Julius Smith

          Julius O. Smith normally teaches a music signal-processing course sequence and supervises related research at the Center for Computer Research in Music and Acoustics (CCRMA). He is formally a professor of music and (by courtesy) electrical engineering. In 1975, he received his BS/EE degree from Rice University, where he got started in the field of digital signal processing and modeling for control. In 1983, he received the PhD/EE degree from Stanford University, specializing in techniques for digital filter design and system identification, with application to violin modeling. His work history includes the Signal Processing Department at Electromagnetic Systems Laboratories, Inc., working on systems for digital communications, the Adaptive Systems Department at Systems Control Technology, Inc., working on research problems in adaptive filtering and spectral estimation, and NeXT Computer, Inc., where he was responsible for sound, music, and signal processing software for the NeXT computer workstation. Prof. Smith is a Fellow of the Audio Engineering Society and the Acoustical Society of America. He is the author of four online books and numerous research publications in his field.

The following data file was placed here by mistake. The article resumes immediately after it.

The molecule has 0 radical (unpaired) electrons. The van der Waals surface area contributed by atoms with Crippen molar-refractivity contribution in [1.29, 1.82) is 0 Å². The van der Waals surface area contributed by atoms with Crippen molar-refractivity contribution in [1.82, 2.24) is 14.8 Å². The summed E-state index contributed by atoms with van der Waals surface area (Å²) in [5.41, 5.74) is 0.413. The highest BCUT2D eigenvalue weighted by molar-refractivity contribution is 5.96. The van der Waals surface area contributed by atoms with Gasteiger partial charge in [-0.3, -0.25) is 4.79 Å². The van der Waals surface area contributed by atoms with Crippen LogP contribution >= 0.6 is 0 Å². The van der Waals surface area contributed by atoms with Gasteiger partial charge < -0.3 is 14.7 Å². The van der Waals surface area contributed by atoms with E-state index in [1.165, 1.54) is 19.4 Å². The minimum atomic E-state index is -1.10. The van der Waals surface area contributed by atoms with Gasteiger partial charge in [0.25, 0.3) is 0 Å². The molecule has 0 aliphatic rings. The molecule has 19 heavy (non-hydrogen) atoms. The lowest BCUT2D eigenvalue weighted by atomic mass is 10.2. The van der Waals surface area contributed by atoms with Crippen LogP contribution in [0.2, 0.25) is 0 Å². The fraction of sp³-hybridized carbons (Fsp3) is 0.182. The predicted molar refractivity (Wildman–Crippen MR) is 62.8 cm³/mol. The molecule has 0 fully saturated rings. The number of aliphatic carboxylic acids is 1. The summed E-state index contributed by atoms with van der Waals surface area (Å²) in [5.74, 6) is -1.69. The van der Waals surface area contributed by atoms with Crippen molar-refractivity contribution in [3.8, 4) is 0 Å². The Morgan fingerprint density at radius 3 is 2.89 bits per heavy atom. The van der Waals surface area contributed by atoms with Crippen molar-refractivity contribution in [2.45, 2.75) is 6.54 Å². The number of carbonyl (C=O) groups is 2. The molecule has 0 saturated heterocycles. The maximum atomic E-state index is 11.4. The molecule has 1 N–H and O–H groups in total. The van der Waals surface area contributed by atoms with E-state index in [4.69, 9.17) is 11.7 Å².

Physics Based Sound Synthesis

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          Date: 
          Monday, January 11, 2016
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          Course Description

          This course is designed for curious people who enjoy wine, especially wine from California and France, and would like to learn more about it. We will examine the connection between wines and their terroir—the complete natural environment in which a wine is produced—and learn why “place” and its geologic history—along with the grapes, their viticulture, the climate, and the winemaker’s skills—are all crucial to the characteristics of wines. We will explore the geologic setting of wine regions in California and France and with comparative tastings form the basis for understanding why certain grapes seem to prosper and others do not. As we delve into the geologic history of wine country, we will also learn about the geography, the wines, the names, and the history of numerous wine regions in California and France. By the end of the course, we will have gained a better understanding of why wines are a reflection of “place” and have firsthand knowledge of many of the tastes that result. The wines we will taste will be comparable from both Old World (France) and New World (California) wineries: chardonnay, sauvignon blanc, Bordeaux and Bordeauxstyle blends, and Rhone and Rhone-varietal blends.